Fetal treatments also exist for conditions that make the baby unhealthy,
even if they are not considered to be birth defects. For example, if a
fetus has an irregular heartbeat, you can give the mother medication that
will cross the placenta and treat the fetus.

How successful are in utero treatments for fetal conditions?

By treating fetal conditions in utero rather than waiting until after
birth, fetuses are given significantly better chances of survival and a
reduced need for major surgery after birth. For example, with a condition
like

twin-to-twin transfusion syndrome, in which identical twins develop a blood volume imbalance, both babies
could die without any intervention. By performing laser surgery in utero,
there is approximately a 95 percent chance that at least one baby will
survive.

Explains Baschat, “Success rates vary depending on the condition, available
treatments and the individual patient, but overall, where fetal
interventions are available, we see a much higher rate of survival for
affected fetuses.”

If a baby has fetal surgery, will he/she need different care after birth?

This will depend on the individual condition and type of surgery performed.
For all fetal surgeries, your baby needs to be delivered at a hospital
where pediatric subspecialties are in-house so the baby’s care can be
managed after birth. Baschat says: “Many of the treatments we perform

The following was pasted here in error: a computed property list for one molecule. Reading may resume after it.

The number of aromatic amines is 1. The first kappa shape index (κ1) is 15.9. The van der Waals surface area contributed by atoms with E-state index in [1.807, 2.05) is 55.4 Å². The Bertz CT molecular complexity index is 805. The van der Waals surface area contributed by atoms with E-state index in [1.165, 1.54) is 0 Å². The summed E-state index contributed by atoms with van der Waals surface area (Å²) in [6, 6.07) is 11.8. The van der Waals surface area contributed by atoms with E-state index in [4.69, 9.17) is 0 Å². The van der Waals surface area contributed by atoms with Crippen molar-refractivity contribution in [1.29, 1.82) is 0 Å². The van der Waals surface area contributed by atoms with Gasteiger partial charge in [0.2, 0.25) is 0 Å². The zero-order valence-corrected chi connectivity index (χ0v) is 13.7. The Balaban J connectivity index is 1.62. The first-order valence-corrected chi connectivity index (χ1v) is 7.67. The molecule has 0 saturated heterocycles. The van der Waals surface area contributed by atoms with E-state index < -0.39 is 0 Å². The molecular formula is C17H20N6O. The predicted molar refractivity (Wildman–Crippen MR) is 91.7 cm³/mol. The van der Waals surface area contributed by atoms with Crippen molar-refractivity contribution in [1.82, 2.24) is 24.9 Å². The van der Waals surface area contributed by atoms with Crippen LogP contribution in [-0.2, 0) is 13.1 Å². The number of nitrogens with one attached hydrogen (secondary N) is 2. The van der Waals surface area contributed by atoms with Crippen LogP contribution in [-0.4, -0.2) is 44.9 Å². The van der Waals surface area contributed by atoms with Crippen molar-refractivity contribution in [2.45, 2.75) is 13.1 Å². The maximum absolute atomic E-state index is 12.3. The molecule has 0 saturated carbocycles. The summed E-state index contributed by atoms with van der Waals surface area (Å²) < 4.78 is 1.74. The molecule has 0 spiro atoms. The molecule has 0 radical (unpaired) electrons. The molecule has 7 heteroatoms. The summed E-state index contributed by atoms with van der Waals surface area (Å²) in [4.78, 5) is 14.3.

require patients to deliver at the highest-level multispecialty hospital,
like The Johns Hopkins Hospital. This way, all prenatal and postnatal care
is available to you in one location.”

If you have one child affected by a birth defect, will all of your future children have that same condition?

All future children will not definitively be affected by the same birth
defect, but it will depend on what the cause was. If the birth defect was
caused by a genetic mutation, there may be a higher likelihood of
recurrence, but if you seek care from a specialized center, maternal-fetal
medicine specialists and genetic counselors can work with you to assess
future risk.

The risk of some conditions can be determined before you become pregnant
through genetic testing. If that doesn’t exist for the condition in
question, maternal-fetal medicine specialists and genetic counselors can
genetically test your fetus during pregnancy to see if she or he exhibits
the mutation that affected your previous child.

Are there communities in which you can speak with other families who have had children affected by birth defects?

There are many forums online, whether on the web or social media platforms,
in which parents come together. “At our center, we reach out to previous
patients to see if they are interested in communicating with new patients
affected by the same condition,” Baschat explains. “They can empathize
about the specific birth defect, but they can also provide guidance and
advice about the experience of working with our center throughout the
pregnancy and after the baby is born.”

In the future, what advances will take place in treating disease before birth?

Through prenatal diagnosis and understanding fetal disease better,
physicians are learning more about what harms the fetus and what may be of
benefit before birth. Additionally, new uses for minimally invasive
surgical equipment are regularly being discovered.

There are also stem cell therapies, genomic medicine and a whole host of
related treatments that are currently used for children and adults. One
day, these may also apply to the fetus. “While it’s hard to predict the
future, we’re currently doing things we couldn’t have foreseen 10 years
ago, so we’re very hopeful for continued advancements in fetal care,” says
Baschat.